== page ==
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20 September 2002, 10:10 am
100 Hours At Sea
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Around Alone
New York (USA)-Torbay (GBR)

It has been four days since the spectacular sendoff in New York harbour and the Around Alone fleet of 13 Open class yachts is now well out in the Atlantic sailing south of Newfoundland.

It has been a wet and windy trip for all the boats with some sailors reporting squalls bringing 40 knots of wind and drenching rain. American sailor Bruce Schwab summed the conditions up with a single word. Yuk!

From the outset Bernard Stamm (SUI) seemed determined to set a fast pace and rocketed out of New York harbour aboard his Pierre Rolland designed yacht, Bobst Group - Armor Lux. Stamm, holder of the monohull transatlantic record and clearly knows his boat and this ocean. He has led from the outset, fending off charges first from New Zealander Graham Dalton on Hexagon, and more recently from Thierry Dubois on Solidaires. His communications with race HQ have been cryptic; it's obvious that he is putting his full effort into sailing the boat and he is happy to be pushing out maximum performance from his new rig and sails on every angle of sailing.

While Stamm places a loose cover on the rest of the fleet, there have been many changes behind him. Dalton displayed terrific boat speed for the first 24 hours, but got caught in a vicious squall that broke his mainsail halyard and damaged his boat. "The first thing I knew about the problem was when the mainsail fell down," he reported in a phone call to Race Headquarters. He has since been limping along and dropped back into 6th position. Emma Richards has also been sailing compromised on Pindar. She sent a harrowing account of dropping her gennaker in a squall south of Nantucket Island and as a result has had to do without that very important sail. Her speed has suffered accordingly. She was only able to reset the sail Thursday morning, but then she had other problems. "My computer keeps crashing each time I launch off a big wave. It took me an hour between crashes to pick up my email", she wrote.

One of the pre-race favorites, Italian Simone Bianchetti on Tiscali had a lackluster start and was trailing the leaders. He sent a short email saying that he had been suffering from the flu and was not feeling good. The clean sea air must have blown the bug out to sea because this morning Bianchetti called in to say that he was feeling 100% and looking forward to seeing some pretty English girls when he gets to Torbay. He had also rocketed up into 3rd place.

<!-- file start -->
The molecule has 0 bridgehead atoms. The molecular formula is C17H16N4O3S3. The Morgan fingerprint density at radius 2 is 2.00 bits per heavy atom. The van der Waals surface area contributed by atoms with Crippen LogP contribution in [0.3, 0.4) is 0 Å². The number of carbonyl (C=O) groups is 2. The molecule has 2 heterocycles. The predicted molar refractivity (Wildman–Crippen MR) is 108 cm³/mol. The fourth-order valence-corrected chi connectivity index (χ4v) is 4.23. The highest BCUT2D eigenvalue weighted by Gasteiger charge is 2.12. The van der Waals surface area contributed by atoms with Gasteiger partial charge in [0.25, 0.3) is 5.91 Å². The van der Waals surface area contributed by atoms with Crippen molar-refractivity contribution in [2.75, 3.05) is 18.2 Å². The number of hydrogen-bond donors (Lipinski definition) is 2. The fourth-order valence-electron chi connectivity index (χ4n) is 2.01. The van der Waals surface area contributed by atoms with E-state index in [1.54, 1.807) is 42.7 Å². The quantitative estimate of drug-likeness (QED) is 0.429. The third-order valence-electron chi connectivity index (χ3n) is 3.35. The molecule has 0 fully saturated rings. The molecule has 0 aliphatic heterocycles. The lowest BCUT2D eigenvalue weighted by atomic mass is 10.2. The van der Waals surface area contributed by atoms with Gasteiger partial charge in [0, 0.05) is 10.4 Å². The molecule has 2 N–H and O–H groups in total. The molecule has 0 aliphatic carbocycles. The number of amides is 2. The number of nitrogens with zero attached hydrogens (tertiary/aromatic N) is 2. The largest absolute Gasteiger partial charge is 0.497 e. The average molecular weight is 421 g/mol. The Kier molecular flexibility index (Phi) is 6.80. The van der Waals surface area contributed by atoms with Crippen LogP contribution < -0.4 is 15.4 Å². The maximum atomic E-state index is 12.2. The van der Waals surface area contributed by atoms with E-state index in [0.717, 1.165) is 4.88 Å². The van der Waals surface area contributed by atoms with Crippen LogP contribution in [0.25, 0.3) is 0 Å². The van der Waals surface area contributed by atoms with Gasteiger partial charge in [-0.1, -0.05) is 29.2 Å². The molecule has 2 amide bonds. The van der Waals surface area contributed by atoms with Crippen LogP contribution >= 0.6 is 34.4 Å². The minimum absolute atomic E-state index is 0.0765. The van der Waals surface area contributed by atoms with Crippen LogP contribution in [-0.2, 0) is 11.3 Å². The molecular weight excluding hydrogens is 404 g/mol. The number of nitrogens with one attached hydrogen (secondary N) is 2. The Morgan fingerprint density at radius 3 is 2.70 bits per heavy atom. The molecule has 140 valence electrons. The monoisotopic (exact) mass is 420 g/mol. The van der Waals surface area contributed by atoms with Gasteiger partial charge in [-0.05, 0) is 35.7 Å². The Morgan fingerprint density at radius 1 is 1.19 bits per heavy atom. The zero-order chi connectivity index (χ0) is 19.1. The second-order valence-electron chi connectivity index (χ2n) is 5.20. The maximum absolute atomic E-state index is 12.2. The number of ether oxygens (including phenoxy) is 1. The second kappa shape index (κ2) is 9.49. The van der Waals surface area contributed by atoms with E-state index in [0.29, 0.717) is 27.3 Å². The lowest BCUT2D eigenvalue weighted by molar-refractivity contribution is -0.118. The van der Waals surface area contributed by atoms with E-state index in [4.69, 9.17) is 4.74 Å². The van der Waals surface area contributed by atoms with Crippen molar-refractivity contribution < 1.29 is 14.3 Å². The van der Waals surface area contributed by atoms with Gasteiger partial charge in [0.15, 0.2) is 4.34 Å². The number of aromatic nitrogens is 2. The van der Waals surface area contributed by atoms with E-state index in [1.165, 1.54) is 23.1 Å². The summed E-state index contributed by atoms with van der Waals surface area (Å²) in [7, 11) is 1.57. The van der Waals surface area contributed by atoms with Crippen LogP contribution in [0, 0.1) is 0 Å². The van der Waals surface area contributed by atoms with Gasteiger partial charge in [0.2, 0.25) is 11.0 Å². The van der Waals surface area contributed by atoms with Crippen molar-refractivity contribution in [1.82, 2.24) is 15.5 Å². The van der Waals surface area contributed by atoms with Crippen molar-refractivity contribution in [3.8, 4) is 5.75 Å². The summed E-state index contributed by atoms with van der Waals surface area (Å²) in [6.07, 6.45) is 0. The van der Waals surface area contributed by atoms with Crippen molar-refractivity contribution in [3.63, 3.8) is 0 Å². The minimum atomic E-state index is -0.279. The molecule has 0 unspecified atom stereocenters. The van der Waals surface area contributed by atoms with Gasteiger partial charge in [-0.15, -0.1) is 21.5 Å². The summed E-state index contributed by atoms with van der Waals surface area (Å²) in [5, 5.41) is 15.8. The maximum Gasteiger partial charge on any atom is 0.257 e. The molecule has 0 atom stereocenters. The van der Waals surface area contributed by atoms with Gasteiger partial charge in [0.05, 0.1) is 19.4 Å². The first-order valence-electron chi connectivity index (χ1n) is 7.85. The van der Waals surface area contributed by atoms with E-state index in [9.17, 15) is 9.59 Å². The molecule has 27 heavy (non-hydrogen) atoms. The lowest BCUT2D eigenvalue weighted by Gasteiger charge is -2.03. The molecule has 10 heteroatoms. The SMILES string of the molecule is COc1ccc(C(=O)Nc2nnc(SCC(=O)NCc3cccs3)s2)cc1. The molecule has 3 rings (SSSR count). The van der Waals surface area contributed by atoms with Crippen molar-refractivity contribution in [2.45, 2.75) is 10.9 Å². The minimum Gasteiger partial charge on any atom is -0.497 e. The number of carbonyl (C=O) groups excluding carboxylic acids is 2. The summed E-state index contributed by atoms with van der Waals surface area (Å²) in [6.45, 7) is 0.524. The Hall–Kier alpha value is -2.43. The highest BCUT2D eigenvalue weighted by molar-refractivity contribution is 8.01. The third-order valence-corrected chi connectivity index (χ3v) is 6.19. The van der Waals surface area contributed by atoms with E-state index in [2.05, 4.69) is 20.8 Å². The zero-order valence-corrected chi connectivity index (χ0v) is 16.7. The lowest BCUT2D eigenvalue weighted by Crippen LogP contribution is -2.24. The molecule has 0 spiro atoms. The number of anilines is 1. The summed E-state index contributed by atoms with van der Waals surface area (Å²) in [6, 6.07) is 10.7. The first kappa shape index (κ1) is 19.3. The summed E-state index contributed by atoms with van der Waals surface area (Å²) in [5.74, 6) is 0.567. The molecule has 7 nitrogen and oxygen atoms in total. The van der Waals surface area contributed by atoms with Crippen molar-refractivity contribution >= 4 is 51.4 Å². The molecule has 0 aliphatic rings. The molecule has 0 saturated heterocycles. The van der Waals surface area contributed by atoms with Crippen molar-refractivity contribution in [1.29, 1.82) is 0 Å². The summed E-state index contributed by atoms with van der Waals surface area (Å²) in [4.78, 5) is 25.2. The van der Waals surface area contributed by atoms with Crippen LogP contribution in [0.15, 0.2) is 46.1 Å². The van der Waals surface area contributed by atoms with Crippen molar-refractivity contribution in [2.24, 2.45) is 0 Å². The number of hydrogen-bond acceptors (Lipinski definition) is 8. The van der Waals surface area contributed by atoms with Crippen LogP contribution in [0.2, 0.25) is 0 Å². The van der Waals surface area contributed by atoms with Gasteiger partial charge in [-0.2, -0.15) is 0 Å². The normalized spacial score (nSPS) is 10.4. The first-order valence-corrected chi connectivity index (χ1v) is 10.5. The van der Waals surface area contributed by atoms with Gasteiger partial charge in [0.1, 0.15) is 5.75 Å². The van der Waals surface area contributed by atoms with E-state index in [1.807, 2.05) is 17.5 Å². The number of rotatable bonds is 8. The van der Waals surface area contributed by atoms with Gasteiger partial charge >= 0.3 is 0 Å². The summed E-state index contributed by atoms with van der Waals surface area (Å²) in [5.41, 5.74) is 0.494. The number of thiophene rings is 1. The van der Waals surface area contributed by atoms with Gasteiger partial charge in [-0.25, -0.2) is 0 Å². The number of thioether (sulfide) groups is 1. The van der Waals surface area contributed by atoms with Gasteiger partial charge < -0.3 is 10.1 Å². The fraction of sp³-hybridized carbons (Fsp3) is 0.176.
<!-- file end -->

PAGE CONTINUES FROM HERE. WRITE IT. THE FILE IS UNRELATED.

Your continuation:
In Class 2 there have also been some ups and downs. The most consistently inconsistent performance has been by Tim Kent on Everest Horizontal. The self proclaimed amateur sailor has been experiencing autopilot problems and they have forced him to reduce sail to work on the situation. "My autopilots have been acting like temperamental teenagers," he wrote. "We have been wandering all over the ocean scaring the living daylights out of me." Kent was not far off Class 2 leader Brad van Liew on Tommy Hilfiger Freedom America when his problems started, but he has since dropped back. Meanwhile from on board Tommy Hilfiger Freedom America the sole race veteran reports a conservative start to the race. "It was a bit of a dreary night for my first offshore evening alone with rain and lightning, however daybreak and a cup of coffee makes it all seem much nicer." Van Liew might need more than a few cups of coffee to stay ahead of Canadian sailor Derek Hatfield who has turned in a remarkable performance by staying close to the front of his class despite sailing a 40 footer. "Spirit of Canada has just been planing along at 10-12 knots,"reported. "The boat is sailing itself."

The rains have passed and the wind has died down leaving the sailors to enjoy calm, sunny conditions. It's perfect beach weather, however for a bunch of competitive sailors the calm seas will provide their own frustrations as they try to eke that extra tenth of a knot from their boats. The first boat to break free from the high pressure will gain the advantage. Will it be Stamm, Dubois or one of the smaller boats.

Positions as at 2130 UTC 19/09/2002

Class 1: Open 60

Boat Name Lat Long Speed DTF
Bobst Group Armor-Lux 44 28.960 N 47 40.760 W 15.74 kt 1821.37 nm
Solidaires 43 26.360 N 48 38.280 W 11.81 kt 1886.36 nm
Garnier 44 38.840 N 51 13.720 W 14.27 kt 1953.78 nm
Tiscali 44 01.160 N 51 19.320 W 11.92 kt 1974.10 nm
Hexagon 43 30.360 N 51 44.120 W 11.45 kt 2004.12 nm
Ocean Planet 43 19.120 N 51 37.520 W 10.37 kt 2005.12 nm
Pindar 42 06.320 N 52 41.160 W 10.81 kt 2081.19 nm



Class 2: Open 50/40

Boat Name Lat Long Speed DTF
Tommy Hilfiger 42 27.960 N 54 03.360 W 11.75 kt 2123.40 nm
Everest Horizontal 39 07.400 N 54 54.520 W 7.50 kt 2271.01 nm
Spirit of Canada 42 34.760 N 57 58.920 W 7.50 kt 2271.01 nm
Bayer Ascensia 42 53.960 N 59 05.280 W 7.30 kt 2303.82 nm
BTC Velocity 41 39.240 N 58 22.600 W 6.43 kt 2314.26 nm


Mary Ambler/ISAF News Editor
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